Riparian reserves protect butterfly communities in selectively logged tropical forest.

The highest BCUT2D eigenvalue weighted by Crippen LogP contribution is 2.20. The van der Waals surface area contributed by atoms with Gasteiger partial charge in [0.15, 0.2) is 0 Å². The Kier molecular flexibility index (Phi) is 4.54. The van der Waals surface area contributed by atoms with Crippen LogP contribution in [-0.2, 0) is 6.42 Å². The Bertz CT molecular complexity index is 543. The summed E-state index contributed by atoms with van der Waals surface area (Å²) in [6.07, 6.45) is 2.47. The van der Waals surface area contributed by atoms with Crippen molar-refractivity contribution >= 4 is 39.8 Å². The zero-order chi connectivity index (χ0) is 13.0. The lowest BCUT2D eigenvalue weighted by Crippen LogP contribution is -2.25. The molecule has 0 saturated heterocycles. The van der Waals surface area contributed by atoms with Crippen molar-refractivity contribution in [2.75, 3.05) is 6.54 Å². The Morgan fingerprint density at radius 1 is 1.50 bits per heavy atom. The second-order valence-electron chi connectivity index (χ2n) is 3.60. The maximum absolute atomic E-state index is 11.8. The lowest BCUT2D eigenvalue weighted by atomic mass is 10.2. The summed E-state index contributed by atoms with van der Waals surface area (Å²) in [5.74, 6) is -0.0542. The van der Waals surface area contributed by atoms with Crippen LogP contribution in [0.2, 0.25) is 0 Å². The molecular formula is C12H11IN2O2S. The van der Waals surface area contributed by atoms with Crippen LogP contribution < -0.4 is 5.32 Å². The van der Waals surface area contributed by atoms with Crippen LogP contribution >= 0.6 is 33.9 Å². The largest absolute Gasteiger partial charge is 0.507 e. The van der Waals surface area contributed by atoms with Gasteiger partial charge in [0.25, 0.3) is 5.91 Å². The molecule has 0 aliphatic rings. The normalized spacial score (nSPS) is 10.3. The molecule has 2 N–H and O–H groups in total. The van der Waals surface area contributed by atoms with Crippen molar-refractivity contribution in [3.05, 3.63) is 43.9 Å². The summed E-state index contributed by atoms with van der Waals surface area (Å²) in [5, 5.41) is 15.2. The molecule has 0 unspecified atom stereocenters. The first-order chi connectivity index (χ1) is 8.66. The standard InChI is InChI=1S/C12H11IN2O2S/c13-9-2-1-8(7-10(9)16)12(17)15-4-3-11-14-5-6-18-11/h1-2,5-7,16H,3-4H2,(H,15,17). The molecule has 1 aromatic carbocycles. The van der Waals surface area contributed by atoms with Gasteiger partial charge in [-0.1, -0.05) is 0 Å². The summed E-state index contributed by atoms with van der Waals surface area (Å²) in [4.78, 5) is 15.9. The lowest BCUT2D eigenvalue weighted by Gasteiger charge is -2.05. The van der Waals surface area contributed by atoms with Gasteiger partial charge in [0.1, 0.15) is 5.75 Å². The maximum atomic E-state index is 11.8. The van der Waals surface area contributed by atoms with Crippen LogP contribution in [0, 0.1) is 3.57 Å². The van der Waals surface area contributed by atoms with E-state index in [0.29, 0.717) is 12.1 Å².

Selective logging is the most widespread habitat disturbance in tropical forests. Primary forest set-asides along riparian zones are mandated in many countries and a key question is whether these riparian reserves provide biodiversity conservation benefits. We characterise butterfly communities in fixed-width riparian reserves of 30 m on each bank along narrow streams (<10 m) paired with interior logged forest transects, and in primary forests within a selective logging concession in the south-western Brazilian Amazon. We found that primary forest species richness was more similar to riparian reserves than to paired interior logged forest points, whereas abundance remained higher in both riparian reserves and interior logged points, likely due to the intrusion of canopy-dwelling species in disturbed habitats, as previously reported in the literature. Butterfly assemblages within riparian reserves were more similar to unlogged primary forests than interior logged points, and canopy height in riparian reserves was associated with increased assemblage similarity to primary forest points. Changes in abundance relative to primary forest were of a larger magnitude in interior logged points than in riparian reserves within logged forests, highlighting the role of riparian reserves in maintaining primary forest-like communities. We found no particular primary forest butterfly clades to be more sensitive to changes in abundance than other clades. Synthesis and applications. Mandatory conservation set-asides around streams or rivers (riparian buffers) have an important role in protecting the abundance and composition of primary forest butterfly assemblages within selective logging concessions in tropical rainforests. This study highlights the need to assess the conservation value of protecting unlogged riparian forest strips in other taxa to inform policy.